FERN PRAIRIE — Fern Prairie Cemetery Commissioner William Zalpys can make arrests. Although Zalpys says he has never used it, state law gives him the “authority of a police officer” within the cemetery as well as “within such radius as may be necessary to protect the cemetery property.”
That’s because Zalpys, who works for the city of Vancouver at Park Hill Cemetery, also works part-time as both a commissioner and the sexton of Fern Prairie Cemetery.
“It’s old terminology,” says Zalpys. “The sexton plots the areas, makes all decisions on grounds and burials. And I can arrest somebody.”
It’s just one fascinating thing about a very fascinating position.
The markers at the old pioneer cemetery, established in 1855, read like a Who’s Who of early Clark County life. A Livingston, for whom Camas’ Livingston Mountain is named. Two territorial legislators. And the first female doctor in the Washington Territory — probably.
“That’s what Pat Jollota says,” says Zalpys. “I haven’t been able to prove that — but in Clark County, definitely. Louisa Van Vleet Spencer Wright. She served Native Americans, and everyone else nobody wanted to. She was tying up a team of horses on Ribbon Day, Memorial Day, when a horse kicked her in the jaw.”
Two native Americans are buried near Wright under a single rock that reads Sarah Jonah, with a small cross in the corner. At first, Zalpys says, he thought it was a single person, Sarah Jonah, who is recorded as being the first native American convert to Christianity at the nearby Fern Prairie Methodist Church.
But the records showed two native American graves there. Zalpys did some research and discovered a woman, Sarah, listed in old census records as a berry picker, and her husband, Jonah, a hunter. With a lot more digging, he was able to identify them fairly confidently as members of the Klickitat tribe.
There are also three Confederates buried in the cemetery, including a husband and wife.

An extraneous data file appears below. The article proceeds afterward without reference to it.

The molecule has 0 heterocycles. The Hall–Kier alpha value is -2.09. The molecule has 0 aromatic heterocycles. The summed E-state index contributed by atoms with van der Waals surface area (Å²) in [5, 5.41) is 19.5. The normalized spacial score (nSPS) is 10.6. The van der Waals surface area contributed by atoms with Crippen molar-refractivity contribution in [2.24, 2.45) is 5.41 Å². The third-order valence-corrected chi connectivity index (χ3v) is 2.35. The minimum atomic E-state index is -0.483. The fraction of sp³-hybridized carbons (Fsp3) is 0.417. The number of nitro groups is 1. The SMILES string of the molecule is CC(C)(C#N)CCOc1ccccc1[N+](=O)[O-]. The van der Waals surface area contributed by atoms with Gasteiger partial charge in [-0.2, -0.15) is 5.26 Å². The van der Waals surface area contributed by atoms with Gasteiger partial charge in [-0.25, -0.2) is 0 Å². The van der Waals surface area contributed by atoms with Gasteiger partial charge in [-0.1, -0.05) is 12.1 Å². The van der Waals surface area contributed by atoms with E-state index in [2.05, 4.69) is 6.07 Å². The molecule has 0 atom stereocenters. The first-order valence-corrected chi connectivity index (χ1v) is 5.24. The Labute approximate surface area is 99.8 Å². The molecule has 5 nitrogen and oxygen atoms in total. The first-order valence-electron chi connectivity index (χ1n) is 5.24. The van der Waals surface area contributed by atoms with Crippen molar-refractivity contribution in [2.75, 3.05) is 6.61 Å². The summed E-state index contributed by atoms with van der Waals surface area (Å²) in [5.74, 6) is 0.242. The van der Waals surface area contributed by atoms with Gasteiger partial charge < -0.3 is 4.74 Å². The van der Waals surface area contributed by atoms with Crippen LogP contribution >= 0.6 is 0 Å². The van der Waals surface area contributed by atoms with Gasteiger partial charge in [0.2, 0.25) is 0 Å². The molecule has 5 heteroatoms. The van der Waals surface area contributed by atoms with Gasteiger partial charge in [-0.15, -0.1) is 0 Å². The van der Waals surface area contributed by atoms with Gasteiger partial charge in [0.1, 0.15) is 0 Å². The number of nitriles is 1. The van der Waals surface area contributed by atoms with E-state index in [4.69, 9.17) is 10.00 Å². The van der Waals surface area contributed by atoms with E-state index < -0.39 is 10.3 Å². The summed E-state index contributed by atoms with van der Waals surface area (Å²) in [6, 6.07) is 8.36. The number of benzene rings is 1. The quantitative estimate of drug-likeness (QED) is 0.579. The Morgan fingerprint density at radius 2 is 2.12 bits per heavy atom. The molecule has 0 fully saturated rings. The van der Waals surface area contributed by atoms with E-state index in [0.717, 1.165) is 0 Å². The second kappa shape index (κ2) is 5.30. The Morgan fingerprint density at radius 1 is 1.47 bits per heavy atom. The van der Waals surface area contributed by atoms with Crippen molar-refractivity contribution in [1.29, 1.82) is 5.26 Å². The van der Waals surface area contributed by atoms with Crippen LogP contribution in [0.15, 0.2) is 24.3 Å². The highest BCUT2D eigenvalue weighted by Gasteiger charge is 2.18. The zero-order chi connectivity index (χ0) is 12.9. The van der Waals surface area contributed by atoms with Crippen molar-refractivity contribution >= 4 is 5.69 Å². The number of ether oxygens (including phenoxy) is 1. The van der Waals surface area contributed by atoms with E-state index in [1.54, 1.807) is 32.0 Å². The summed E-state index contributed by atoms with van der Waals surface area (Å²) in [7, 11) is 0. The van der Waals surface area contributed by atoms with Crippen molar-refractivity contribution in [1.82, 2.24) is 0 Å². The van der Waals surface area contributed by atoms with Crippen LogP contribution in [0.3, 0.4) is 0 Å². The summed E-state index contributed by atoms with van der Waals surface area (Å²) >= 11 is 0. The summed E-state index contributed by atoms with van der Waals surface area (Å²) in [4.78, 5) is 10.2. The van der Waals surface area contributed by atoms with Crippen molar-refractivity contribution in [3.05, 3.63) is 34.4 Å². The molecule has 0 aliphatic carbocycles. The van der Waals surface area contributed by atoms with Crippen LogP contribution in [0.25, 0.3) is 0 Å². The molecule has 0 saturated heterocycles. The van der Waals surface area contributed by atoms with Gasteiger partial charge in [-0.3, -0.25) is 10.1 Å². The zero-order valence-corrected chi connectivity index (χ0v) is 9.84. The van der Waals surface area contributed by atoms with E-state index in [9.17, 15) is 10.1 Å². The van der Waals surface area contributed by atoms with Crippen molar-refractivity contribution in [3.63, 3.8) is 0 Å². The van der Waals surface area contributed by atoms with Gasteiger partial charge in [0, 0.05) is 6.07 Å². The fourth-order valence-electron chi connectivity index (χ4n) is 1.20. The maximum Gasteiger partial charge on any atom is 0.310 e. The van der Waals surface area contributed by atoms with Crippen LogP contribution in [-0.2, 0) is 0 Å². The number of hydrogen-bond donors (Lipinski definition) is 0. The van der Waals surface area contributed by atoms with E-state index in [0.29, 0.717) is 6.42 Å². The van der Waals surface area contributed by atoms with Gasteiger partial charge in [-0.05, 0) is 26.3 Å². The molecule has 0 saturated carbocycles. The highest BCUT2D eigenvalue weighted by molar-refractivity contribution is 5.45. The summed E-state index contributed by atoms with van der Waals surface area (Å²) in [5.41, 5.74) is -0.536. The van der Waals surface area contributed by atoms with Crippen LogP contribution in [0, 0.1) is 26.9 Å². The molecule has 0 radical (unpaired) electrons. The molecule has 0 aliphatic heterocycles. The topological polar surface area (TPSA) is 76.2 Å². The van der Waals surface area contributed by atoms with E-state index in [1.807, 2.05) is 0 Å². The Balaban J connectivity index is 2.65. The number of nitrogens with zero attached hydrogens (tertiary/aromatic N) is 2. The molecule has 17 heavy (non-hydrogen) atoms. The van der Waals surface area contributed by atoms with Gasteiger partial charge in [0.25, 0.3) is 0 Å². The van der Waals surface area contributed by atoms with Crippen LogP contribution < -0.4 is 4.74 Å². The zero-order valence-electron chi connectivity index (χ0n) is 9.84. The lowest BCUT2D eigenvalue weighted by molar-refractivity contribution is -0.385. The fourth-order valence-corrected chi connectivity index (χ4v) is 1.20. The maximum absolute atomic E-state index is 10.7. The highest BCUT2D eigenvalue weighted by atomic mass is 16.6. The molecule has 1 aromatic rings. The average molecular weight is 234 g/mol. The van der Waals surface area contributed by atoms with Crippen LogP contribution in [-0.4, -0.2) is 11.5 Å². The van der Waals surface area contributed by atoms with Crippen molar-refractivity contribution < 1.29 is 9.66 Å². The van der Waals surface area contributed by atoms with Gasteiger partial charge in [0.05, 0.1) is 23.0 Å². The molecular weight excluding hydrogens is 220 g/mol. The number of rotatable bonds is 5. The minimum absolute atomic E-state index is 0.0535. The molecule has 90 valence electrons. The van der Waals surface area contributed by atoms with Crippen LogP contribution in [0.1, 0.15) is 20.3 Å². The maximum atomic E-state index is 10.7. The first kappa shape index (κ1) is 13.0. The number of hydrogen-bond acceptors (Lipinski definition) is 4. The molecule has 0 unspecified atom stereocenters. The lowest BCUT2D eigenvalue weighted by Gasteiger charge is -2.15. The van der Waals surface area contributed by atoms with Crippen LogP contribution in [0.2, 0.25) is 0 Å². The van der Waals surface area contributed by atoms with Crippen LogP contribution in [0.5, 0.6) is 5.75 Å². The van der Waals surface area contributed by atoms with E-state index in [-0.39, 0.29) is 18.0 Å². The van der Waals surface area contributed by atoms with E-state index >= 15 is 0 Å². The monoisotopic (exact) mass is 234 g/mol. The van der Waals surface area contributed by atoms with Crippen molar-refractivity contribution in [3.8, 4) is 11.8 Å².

“I have a big picture of the woman sitting with a big pipe in her mouth,” says Zalpys. “With her husband behind her. They lived up here somewhere.”
Zalpys says it has been a struggle to get volunteers to decorate their graves properly on Memorial Day.
“I told them, ‘Don’t put a Union flag on a Confederate grave. The protocol is a Confederate gets a Confederate flag.’ And I come back, and there are crossed flags, Union and Confederate. The next year, the same thing. But you don’t put a Union flag on a Confederate grave. The rules are put down by Congress.”
Fern Prairie isn’t just about history, though. There were 31 burials there last year. The cemetery has recently added an infant section, with lower-priced graves, and does green burials, meant to allow the body to decompose naturally. Zalpys says people have been buried in baskets, sheets, and cardboard caskets.
“Two people out here,” he says, “are in their favorite quilt.”
And in September the cemetery had its first Muslim burial, with the body tilted to face Mecca.
As he walks through the cemetery with a visitor on a recent afternoon, Zalpys mentions grave after grave: how he died, how long ago she was buried, how often his widow visits. Two of the graves he points out have “Zalpis” on the headstone. His parents are buried in the cemetery.
The hardest thing about the job, he says, are the children.
“There was a young man, at Park Hill. We were putting his ashes in the columbarium. His widow, and a child. Three years old. And he said, ‘Mommy, where’s Daddy?’ You never get over the children.”
When Zalpys became a cemetery district commissioner in 2002, he and the other new commissioners found the records in disarray. Some graves had been sold three times. One section had been mismeasured, with gravesites too close together.
“We needed to plot everything here. I put tent stakes in the ground, ran lines. I had to poke every single burial out there.”
He also built an office and a columbarium, instituted regular office hours, paved the road, ran water in, installed a porta-potty, and updated the record-keeping technology.
“It’s not rocket science,” he says. “You have to be willing to make life easier. We’re not getting donations for no reason. You have to use the public money wisely.”
But the heart of the job is still people.
“It’s assisting families with grieving,” Zalpys says. “The more comfortable you feel, the more comfortable the family feels — the more you’re open and explain every step.” He stops at a grave.
“This boy burned up in a fire. I came out at night and the family was there, trying to put a six-foot cross into the grave. I said, ‘Guys, I know what you’re trying to do. I understand. But you just can’t do that.’”
Zalpys tries, though, to be as flexible as he can.
“I come from the city cemetery (Park Hill), and there are lots of rules,’’ Zalpys said. “You can’t do this, can’t do that. I’ve tried not to make too many rules. As long as I can mow around it.”